But, with all that fire,
was scared and cold
We were crazy, we were wild
And I have seen the tiger smile
I spit in a bamboo viper’s face
And I’d be dead , but by God’s grace

Drive on, don’t mean nothin’
My children love me, but they don’t understand
And I got a woman who knows her man
Drive on, don’t mean nothin’, drive on

It was a real slow walk in a real sad rain
And nobody tried to be John Wayne
I came home, but Tex did not
And I can’t talk about the hit he got
I got a little limp now when
I walk Got a little tremolo when
I talk But my letter read from Whiskey Sam
You’re a walkin’ talkin’ miracle from Vietnam

Drive on, don’t mean nothin’
My children love me, but they don’t understand
And I got a woman who knows her man
Drive on, don’t mean nothin’, drive on

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Chesty Puller Marine Legend: His Life In Pictures

Many I’ve never seen before. Great tribute to Chesty!
~Cpl. Beddoe

Lieutenant General Lewis Burwell “Chesty” Puller (June 26, 1898 – October 11, 1971) was an officer in the United States Marine Corps. Puller is the most decorated U.S. Marine in history, and the only Marine to be awarded five Navy Crosses. During his career, he fought guerrillas in Haiti and Nicaragua, and participated in some of the bloodiest battles of World War II and the Korean War. [Wikipedia]

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Veteran’s Celebration at NYSE

This morning, I attended a traditional veteran recognition event at the New York Stock Exchange.  My good friend and Marine Ben Cascio and Marine Mark Stanton, Ben’s crew chief from Vietnam, and I were special guests to observe the pre-Opening Bell celebration of Veteran’s Day.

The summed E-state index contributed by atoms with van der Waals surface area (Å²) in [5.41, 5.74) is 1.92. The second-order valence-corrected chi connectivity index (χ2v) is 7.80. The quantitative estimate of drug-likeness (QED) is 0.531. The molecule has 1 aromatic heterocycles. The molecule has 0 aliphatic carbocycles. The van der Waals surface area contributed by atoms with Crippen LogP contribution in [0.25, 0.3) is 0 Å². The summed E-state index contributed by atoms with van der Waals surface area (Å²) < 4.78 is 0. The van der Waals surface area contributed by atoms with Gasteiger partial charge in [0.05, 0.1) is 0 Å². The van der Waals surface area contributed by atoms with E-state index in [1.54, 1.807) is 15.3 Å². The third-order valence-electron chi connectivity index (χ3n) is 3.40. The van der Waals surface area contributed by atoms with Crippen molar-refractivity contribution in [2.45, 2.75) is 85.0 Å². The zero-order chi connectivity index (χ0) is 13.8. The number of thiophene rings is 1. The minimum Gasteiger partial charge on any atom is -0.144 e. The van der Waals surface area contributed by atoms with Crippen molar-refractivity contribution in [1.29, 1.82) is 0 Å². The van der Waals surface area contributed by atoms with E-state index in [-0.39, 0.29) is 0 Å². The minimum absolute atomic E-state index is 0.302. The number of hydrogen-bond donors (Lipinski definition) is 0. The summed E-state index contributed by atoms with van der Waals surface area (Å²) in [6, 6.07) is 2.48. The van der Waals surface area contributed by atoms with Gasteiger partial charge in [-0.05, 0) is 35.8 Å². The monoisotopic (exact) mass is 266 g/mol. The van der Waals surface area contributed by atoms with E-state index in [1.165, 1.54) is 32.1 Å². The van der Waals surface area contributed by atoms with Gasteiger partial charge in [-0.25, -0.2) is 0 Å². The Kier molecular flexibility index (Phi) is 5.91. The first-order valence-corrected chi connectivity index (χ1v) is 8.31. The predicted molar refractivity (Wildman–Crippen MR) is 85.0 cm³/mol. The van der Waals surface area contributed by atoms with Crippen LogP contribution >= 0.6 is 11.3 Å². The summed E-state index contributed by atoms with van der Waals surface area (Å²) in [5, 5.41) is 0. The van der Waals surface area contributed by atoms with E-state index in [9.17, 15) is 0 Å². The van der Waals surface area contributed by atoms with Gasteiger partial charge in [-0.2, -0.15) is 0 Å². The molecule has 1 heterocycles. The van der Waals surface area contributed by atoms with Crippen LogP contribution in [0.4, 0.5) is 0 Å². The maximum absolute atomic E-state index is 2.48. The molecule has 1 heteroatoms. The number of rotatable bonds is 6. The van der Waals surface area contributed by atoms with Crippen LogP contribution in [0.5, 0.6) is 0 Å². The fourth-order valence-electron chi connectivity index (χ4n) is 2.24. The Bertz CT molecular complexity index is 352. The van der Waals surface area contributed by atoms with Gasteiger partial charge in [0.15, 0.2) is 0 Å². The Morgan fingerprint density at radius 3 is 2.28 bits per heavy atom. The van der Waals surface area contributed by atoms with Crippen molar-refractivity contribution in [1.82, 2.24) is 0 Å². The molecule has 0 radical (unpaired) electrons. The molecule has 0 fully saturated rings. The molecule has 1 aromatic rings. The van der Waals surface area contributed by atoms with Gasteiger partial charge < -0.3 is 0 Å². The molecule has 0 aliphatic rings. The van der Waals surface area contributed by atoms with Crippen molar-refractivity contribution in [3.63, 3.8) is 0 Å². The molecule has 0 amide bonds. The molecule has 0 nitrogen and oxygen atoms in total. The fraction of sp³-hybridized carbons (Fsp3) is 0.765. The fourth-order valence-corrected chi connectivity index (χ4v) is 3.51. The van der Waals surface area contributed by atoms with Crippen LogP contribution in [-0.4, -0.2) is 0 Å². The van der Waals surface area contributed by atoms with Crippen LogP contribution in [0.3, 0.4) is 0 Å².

We arrived prior to 0800 and were treated to a walk-through of the new exchange photo museum and then a sit-down breakfast with two very fine NYSE managers who were intrigued by Ben’s in-country stories.

Around 0900 we made our way onto the floor (past the security guards who are former Marines) along with a couple dozen Marines in their Blues and we mingled about while a cake was cut and served.  We had one-on-one time with MGen Spiese (Deputy Commanding General, I Marine Expeditionary Force, and Commanding General, I Marine Expeditionary Brigade.) 

Cpl. Beddoe with Marine Major General Melvin Spiese

Ben presented him with a framed photo Ben took of the Twin Towers in August 2001. The General was most appreciative.

Ben Cascio presents MGen Spiese with his WTC photo

Then the entire trading floor went into complete silence as a Marine Staff Sergeant played a wonderful rendition of TAPS followed by the standard fanfare of the traditional Opening Bell signifying the start of trading for 11/11/11.

Mark Stanton, MGen Spiese, Ben Cascio

We then met with another acquaintance of mine, a very special Marine who has worked on the trading floor for 50+ years and did we ever enjoy hearing some of his stories…

There are Marines everywhere!

Observing the Opening Bell

Needless to say, the experience was one to be treasured forever.  We thank our NYSE hosts for inviting us and most of all, we thank all active duty, veterans, and their families who sacrifice and have sacrificed so much.